There are those who think we are amid a new Cold War. Even members of the US Congress have lent credence to that concept. But that is not a good analogy, in my view. China is a peer economy to the US and is likely to overtake it in gross domestic product (GDP) soon, while the former Soviet Union’s economy was, at its peak, only a third that of the US. But what is critically different in the global landscape of alliances is that many countries can choose their alignment.
While the global economy’s centre of gravity was in the Atlantic, between the US and Europe, in 1980, it had moved 7,725km to Izmir, Turkey, by 2008 and will likely lie somewhere between India and China by 2050. This new environment presents the nations of the Global South with options about how to respond to growing friction among major powers and how to position their nations amid great power competition.
The global economy’s centre of gravity will likely lie somewhere between India and China by 2050Today, the rising power balancing the US is not looking to form a Soviet-type bloc. The reasons are both material and ideational. China does not have the military capacity to project power over large parts of the planet and make security guarantees to faraway friends. Beijing has many partners, even “comprehensive strategic partners”, but no allies.
The inclusion of more countries, especially major commodity exporters like Saudi Arabia, Iran and the United Arab Emirates, may make greater economic integration among BRICS states and the use of non-dollar currencies in trade among them more appetising. As the BRICS are, except Russia, energy-deficit nations, the expansion has been characterised by some analysts as “BRICS+OPEC” with energy-rich Iran, Saudi Arabia and the UAE joining the Club.
However, in today’s world, I believe that joining a forum like the BRICS, the Asian Infrastructure Investment Bank, the SCO is less a declaration of alignment with Beijing and more an assertion by a country that they wish to remain neutral or play both sides in line with their specific national interest. It is not a black-white fanatic club membership.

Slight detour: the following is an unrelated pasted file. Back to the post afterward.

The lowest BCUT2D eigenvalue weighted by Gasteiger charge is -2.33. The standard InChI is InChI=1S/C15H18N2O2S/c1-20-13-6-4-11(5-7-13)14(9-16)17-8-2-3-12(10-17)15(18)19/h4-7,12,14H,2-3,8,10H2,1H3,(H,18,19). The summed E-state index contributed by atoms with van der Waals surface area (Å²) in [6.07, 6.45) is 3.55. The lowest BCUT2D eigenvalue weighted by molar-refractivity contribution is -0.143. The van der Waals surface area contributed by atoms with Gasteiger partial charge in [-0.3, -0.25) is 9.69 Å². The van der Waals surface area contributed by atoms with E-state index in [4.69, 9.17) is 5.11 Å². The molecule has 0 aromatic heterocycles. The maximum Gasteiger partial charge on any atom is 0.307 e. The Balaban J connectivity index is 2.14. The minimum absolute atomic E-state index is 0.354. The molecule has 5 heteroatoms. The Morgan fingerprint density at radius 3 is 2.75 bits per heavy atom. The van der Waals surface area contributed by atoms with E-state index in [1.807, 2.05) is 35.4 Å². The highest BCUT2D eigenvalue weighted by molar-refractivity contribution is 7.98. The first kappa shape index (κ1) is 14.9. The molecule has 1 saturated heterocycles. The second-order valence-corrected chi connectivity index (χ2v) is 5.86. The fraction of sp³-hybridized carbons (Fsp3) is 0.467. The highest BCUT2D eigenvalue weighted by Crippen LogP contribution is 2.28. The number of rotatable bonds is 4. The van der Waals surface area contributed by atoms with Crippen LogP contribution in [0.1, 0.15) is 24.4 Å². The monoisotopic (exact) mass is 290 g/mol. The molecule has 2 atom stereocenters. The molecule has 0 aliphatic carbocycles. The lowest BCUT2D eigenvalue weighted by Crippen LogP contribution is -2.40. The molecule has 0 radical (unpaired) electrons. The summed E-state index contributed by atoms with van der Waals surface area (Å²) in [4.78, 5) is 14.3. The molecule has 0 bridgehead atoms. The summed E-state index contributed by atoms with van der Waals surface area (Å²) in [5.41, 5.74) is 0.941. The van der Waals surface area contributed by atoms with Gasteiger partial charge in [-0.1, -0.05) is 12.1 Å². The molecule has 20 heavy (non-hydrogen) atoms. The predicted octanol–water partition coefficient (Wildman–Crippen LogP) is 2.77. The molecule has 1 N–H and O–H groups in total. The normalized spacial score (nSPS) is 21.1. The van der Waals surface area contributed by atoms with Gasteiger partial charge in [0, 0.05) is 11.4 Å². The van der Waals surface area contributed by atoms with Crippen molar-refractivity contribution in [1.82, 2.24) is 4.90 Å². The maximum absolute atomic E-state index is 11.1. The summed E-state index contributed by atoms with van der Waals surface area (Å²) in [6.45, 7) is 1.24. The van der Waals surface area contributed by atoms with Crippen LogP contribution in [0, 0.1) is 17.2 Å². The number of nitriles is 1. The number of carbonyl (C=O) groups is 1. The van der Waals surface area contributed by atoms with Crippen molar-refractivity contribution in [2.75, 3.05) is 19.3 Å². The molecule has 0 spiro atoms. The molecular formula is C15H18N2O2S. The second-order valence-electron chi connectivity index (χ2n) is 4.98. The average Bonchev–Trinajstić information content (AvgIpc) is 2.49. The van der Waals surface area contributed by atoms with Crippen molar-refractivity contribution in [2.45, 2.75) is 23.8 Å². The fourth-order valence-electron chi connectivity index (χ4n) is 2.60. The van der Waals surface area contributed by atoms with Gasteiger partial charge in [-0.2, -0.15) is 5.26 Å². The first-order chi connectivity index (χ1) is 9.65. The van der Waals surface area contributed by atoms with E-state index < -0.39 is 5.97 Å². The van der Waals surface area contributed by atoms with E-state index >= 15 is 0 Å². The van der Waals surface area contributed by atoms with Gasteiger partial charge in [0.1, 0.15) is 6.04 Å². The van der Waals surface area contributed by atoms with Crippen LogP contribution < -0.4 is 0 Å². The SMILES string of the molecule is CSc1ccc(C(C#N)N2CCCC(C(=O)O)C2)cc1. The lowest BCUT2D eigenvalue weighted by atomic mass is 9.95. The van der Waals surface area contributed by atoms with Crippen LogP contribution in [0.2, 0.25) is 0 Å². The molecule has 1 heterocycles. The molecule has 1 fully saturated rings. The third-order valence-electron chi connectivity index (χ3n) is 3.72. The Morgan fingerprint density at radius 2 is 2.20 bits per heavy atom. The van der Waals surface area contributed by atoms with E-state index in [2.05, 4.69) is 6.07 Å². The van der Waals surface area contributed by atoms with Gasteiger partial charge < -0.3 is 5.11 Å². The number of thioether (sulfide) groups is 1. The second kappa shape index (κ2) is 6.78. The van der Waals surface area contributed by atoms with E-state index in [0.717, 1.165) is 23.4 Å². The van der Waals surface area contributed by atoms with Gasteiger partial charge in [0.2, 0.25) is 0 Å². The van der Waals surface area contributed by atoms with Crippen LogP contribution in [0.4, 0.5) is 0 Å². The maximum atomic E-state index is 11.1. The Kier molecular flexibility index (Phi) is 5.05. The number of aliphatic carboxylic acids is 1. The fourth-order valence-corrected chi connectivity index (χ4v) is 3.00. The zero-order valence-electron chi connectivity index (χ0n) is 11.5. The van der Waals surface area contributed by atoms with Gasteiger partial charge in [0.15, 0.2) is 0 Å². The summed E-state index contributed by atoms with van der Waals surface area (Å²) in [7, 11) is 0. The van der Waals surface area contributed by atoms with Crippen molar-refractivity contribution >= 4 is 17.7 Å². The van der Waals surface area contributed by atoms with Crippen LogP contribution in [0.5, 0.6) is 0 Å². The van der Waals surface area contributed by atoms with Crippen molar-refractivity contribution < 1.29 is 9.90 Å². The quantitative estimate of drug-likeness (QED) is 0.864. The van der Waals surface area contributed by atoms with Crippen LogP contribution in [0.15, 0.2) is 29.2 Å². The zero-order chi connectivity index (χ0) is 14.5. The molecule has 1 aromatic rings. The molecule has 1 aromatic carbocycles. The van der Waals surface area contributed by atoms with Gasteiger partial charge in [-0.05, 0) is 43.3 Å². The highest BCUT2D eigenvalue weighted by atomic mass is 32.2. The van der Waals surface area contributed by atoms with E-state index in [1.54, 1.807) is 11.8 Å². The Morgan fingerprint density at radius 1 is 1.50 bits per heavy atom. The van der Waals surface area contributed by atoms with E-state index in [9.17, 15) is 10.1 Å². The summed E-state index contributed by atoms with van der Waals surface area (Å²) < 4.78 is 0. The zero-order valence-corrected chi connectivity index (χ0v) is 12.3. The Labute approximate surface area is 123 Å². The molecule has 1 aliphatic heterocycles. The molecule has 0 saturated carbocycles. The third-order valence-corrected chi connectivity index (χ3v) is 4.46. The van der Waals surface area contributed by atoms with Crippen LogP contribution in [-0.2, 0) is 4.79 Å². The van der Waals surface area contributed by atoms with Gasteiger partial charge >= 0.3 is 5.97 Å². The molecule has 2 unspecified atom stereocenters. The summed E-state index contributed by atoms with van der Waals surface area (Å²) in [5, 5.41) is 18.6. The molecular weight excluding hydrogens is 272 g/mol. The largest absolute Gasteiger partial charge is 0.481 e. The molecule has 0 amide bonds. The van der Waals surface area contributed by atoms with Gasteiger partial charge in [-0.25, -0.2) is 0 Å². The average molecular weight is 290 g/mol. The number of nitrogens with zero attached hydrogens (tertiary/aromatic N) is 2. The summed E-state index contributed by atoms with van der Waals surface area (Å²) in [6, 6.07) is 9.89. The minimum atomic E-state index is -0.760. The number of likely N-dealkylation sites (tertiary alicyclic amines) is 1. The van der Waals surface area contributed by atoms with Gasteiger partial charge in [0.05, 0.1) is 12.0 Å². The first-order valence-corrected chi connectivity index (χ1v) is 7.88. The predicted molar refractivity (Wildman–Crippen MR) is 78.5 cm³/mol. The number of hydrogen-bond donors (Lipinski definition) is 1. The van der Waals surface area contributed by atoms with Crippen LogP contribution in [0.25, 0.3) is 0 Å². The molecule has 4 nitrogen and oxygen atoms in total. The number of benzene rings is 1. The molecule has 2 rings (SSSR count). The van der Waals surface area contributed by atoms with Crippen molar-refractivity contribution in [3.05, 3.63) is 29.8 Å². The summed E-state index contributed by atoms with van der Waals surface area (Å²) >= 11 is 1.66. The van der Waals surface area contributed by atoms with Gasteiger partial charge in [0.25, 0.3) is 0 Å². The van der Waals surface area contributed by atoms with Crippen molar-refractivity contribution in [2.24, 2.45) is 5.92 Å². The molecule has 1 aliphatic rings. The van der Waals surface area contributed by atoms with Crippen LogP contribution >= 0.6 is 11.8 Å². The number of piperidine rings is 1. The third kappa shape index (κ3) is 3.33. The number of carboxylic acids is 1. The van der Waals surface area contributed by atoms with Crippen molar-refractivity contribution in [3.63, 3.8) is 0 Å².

How do you see the future of the bloc and its enlargement?
Clearly, the BRICS’ symbolic power will grow with new expansion. The group has been able to tap into the broader Global South’s suspicion that post-World War II global-governance organizations are too Western. It has occasionally been able to present itself as the voice of the emerging and developing world – a category that of course excludes the US and other advanced economies. Insofar as it has reminded everyone that the structure of international institutions does not reflect the global economic shifts over the past 30 years, it has succeeded. 
Argentina, Egypt, Ethiopia, Iran, Saudi Arabia, and the United Arab Emirates are now in. But the questions remain: On what criteria have they been admitted? Why are Indonesia, Mexico, Turkey, and Nigeria not in as they are bigger and more powerful economies? I think we will know more about these questions and new aspirants soon.
I think that an increasingly large coalition of countries with competing and conflicting political systems, ideologies and approaches to the West may produce not a new bloc.
Will the new currency planning work? Has the US policy of using the dollar and sanctions as a weapon against its rivals and even allies forced other countries to look for new currencies and methods to reduce their dependence on the US dollar?
One big issue is the dominance of the US dollar. It is not especially healthy for the world to be so dependent on the dollar and, as a corollary, on the US Federal Reserve’s monetary policy. The introduction of the euro could have diminished the dollar’s dominance if eurozone member states had agreed to allow their financial instruments to be liquid and large enough to appeal to the rest of the world.